Legal Insider Trading in Europe Makes the Case for Enforcement

Evidence about the relative importance of private and public enforcement of securities laws for financial markets is inconclusive. The recently introduced Market Abuse Directive (MAD) (2003/6/EC) sets a European Union (EU) standard for regulation of insider dealing and market manipulation. Under Article 18 of the MAD, EU member states had to implement by October 12, 2004, local regulations that require the disclosure of corporate insider trading. The regulation represents a unique natural experiment that was introduced not in response to a specific case but as a mandate (exogenously) to EU countries (and Switzerland) simultaneously. This experiment allows us to examine the importance of public enforcement of the MAD on insider dealing across European countries.

We develop a public enforcement Insider Trading Index (ITE) that is based on very specific measures related to the public enforcement of the MAD. ITE combines regulators’ formal legal powers, resource-based measures of public enforcement, and evidence on actual enforcement activities. Weaker MAD enforcement is expected to result in investor mistrust and, in turn, less reliable information being available to investors. Accordingly, we predict more positive abnormal returns after insider purchases and more negative abnormal returns after insider sales in countries with weaker public enforcement of insider regulation.

Our sample consists of 46,172 insider trading disclosures in Austria, Belgium, France, Germany, Italy, the Netherlands, and Switzerland, during the period January 1, 2006, to December 31, 2013. The number of sample companies underlying the number of director trades is 2,096. The average number of declared purchase transactions per company is 14 purchase and eight sale transactions. The number of insider purchases peaks during the recent financial crisis in 2008. The highest percentage of purchases relative to sales during the entire sample period is recorded in Austria (the lowest percentage is revealed in Switzerland).

Our results suggest that the sample country with the highest ITE index is Italy, followed by France, Belgium, the Netherlands, Austria and Germany, and Switzerland. Overall,  countries with French legal origins (France, Italy, Belgium, and Netherlands) score significantly better on the ITE index than do their counterparts with German legal origins (Austria, German, and Switzerland). The above ranking contrasts with rankings in some previous studies that used proxies for private enforcement or did not specifically consider public enforcement of securities laws. Our results therefore highlight the importance of examining public enforcement activities and whether regulators actually exercise their powers by punishing offenders.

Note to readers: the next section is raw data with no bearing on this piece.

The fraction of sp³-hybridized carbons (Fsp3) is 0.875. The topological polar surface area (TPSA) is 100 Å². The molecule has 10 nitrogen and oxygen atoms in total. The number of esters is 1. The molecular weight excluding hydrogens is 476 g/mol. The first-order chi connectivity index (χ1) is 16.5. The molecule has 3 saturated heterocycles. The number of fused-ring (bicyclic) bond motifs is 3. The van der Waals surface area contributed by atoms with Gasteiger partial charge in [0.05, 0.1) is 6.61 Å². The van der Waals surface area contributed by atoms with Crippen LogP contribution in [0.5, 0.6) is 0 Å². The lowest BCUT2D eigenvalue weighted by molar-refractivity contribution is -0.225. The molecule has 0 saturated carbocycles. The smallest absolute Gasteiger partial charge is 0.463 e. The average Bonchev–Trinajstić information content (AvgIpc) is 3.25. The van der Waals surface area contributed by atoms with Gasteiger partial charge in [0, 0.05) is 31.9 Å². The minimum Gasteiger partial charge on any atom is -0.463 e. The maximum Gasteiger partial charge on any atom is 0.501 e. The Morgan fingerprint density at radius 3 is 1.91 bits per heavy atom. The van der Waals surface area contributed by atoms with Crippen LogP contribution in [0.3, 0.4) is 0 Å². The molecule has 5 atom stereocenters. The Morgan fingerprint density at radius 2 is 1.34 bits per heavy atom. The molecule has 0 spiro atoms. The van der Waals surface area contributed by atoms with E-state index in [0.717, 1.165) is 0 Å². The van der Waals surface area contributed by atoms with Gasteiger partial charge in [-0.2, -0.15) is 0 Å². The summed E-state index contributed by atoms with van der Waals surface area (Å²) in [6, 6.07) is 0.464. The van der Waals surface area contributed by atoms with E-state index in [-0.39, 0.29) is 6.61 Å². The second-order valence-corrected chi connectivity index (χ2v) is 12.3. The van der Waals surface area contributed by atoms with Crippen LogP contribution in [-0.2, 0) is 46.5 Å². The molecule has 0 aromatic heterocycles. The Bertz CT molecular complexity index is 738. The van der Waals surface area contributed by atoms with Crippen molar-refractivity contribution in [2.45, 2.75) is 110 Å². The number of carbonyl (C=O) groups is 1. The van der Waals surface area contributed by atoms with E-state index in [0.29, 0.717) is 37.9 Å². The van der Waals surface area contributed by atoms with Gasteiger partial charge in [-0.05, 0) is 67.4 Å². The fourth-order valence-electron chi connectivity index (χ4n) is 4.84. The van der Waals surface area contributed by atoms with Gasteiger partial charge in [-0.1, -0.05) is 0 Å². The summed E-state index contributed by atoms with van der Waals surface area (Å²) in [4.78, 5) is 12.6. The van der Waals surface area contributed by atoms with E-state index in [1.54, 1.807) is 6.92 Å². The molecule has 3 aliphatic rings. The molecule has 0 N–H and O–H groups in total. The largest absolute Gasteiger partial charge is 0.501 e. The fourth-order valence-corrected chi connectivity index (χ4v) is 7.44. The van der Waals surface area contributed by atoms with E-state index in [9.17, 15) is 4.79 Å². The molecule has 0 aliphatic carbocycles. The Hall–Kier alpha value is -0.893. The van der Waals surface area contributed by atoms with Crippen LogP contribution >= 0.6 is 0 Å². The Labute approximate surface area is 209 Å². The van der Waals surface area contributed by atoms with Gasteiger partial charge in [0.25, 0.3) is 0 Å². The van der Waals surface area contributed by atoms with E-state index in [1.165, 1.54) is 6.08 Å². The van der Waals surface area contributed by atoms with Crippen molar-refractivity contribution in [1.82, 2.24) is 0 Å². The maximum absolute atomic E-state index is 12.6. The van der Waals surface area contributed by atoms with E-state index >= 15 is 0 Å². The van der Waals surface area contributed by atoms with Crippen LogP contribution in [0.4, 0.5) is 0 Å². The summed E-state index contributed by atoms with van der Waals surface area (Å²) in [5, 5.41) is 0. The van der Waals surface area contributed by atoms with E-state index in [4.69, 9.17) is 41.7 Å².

Insider purchase transactions tend to take place after a decline in abnormal returns and tend to create a significant positive price effect. This positive effect is more pronounced in countries with weaker public enforcement (lower ITE Index). Insiders also tend to adopt contrarian strategies when they sell shares of their own companies. The enforcement of insider trading regulation, however, played an important role for sale transactions only during the recent crisis period. The significant price impact of the insiders’ transactions in countries with a lower ITE index provides a strong case for public enforcement of securities laws.

This post comes to us from Professor Wolfgang Aussenegg at Vienna University of Technology, Professor Ranko Jelic at the University of Sussex, and Robert Ranzi, also at Vienna University of Technology.  It is based on their recent article, “Corporate Insider Trading and the Short-Run Price Impact of Private Information in Europe,” forthcoming in the Journal of International Markets, Institutions and Money and available here.